Well, that is the nature of modern war, it’s called Low-Intensity Warfare. The Arab Spring was a product of this war. It devastated Tunisia, Yemen, Iraq, Libya, Syria, Egypt, Sudan, Lebanon, Jordan and many more – very few realize that Pakistan was on the menu, that maps were drawn up showing a Pakistan divided into four regions. It is time to set aside prejudices and acknowledge that the Army fared well and established the writ of the Government as well as peace all over, keeping the country united and stable under very trying circumstances.

Read more: Netizens troll French intellectual claiming Pak army helped Taliban in Panjshir

7. My association with the Army in no way makes me a spokesman for the Establishment of the Army, nor is it my desire to be one. My views are my own, motivated by my own experiences, familiarities and exposures, just as any other citizen of Pakistan. The Army neither needs me to defend nor promote its point of view, which in any case, may very well be at a tangent to the conventional thought or standard practices of the system in vogue that I may have in mind. Nevertheless, unfair criticism and downright lies must be addressed by those who are in the know of military matters since these create a negative perception that is false. Perceptions are more important than reality because we mount a course of action on perception.

People attentively listen to a hostile Indian retired major Guarav Arya’s narrative as opposed to Pakistan’s Well this may be disappointing to some distractors but there are no islands in Australia in possession of any senior leadership. In fact, there are no such islands anywhere. An average officer of the Pakistan Army of any rank does not resettle abroad but remains rooted in his own country. Unlike other institutions, no serving officer has dual nationality or is in possession of foreign citizenship. Of course, there are odd cases of wrongdoings but these are exceptions and exceptions never make the rule – the bulk does.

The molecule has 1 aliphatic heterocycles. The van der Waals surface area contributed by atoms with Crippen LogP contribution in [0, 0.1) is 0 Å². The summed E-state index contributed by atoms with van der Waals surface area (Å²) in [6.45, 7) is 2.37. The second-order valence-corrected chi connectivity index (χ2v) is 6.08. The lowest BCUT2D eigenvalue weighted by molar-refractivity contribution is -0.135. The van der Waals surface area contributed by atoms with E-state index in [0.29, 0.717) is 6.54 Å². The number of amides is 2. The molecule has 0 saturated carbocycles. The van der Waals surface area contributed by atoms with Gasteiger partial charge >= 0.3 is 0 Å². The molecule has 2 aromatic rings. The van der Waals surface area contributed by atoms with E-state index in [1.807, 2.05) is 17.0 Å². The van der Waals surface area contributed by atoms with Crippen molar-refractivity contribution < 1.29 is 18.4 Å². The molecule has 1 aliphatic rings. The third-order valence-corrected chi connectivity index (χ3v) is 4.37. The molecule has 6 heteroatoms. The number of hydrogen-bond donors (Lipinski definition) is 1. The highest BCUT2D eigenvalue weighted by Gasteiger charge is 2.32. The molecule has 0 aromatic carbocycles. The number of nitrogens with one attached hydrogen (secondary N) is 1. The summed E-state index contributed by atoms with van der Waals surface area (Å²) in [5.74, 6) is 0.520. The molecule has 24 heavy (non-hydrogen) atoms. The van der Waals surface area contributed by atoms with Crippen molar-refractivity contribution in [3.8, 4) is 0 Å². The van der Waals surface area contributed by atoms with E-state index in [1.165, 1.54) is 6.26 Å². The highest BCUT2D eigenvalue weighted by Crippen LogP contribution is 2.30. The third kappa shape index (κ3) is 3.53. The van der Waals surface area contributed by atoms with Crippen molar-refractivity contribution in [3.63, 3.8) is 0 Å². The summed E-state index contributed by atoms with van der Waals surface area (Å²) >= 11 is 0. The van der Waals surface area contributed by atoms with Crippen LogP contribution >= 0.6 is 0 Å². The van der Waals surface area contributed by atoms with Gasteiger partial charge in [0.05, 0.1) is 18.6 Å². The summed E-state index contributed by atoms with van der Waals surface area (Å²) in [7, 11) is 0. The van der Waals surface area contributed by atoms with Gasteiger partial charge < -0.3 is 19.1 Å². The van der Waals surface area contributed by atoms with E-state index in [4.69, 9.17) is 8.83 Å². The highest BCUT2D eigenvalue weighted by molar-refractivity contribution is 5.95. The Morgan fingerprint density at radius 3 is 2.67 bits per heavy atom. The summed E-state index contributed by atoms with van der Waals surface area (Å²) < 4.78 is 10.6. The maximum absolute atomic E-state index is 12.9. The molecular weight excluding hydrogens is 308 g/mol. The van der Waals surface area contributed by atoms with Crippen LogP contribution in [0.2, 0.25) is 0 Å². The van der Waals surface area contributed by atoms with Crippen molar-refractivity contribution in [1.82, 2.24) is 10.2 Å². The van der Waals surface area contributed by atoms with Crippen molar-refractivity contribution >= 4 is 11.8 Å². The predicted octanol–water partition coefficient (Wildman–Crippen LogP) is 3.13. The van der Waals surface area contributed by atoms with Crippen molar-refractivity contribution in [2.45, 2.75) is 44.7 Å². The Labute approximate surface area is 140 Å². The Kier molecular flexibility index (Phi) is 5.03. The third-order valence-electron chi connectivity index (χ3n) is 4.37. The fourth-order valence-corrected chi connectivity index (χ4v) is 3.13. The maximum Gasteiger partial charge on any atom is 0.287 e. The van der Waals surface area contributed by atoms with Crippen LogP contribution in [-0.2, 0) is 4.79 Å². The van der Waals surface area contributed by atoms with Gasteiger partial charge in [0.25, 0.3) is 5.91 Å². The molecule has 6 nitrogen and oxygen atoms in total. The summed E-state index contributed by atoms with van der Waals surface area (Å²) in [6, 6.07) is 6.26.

Also, the Army is not structured on angels and there are cases of corruption and misappropriation. The Army is structured on rules, regulations and laws which are implemented in the functioning of the Army, however, some individuals do manage to circumvent the system. Most people are who are involved are held accountable – yet some get away. However, this does not reflect on the Army in general in its conduct, character, or demeanor. The signature of a relative corruption-free Army lies in the punctuality of the rank and file, that no vehicle stops because it has no fuel, that no activity is canceled because of misuse of resource, that no man is denied his share of rations and that pay and allowances are assured and always in time.

The Army stands out as it did in the rehabilitation of the country after the 2005 earthquake. There was international recognition of how the Army conducted itself and it is now a common example quoted as a best practice all over the world. The handling of the floods in 2010 was no less a feat and one can go on with many examples. Some people, cannot find it within themselves to appreciate anything that the Army may do and justify the Army’s performance in aid to civil power as a norm. No, it’s not a norm, especially when all other institutions are dysfunctional and lack the will, capacity, or capability to handle a crisis. Everywhere, civil administration handles disasters and is only reinforced by the armed forces if so needed.

How the army has helped us in times of need?

The armed forces are never a front-line response agency to be the first and the only ones dealing with a disaster. It’s alright to be critical but trying to attack your own Army for no apparent reason, serves no purpose – after all, your country will always have an Army in it, if not yours – it will be someone else’s.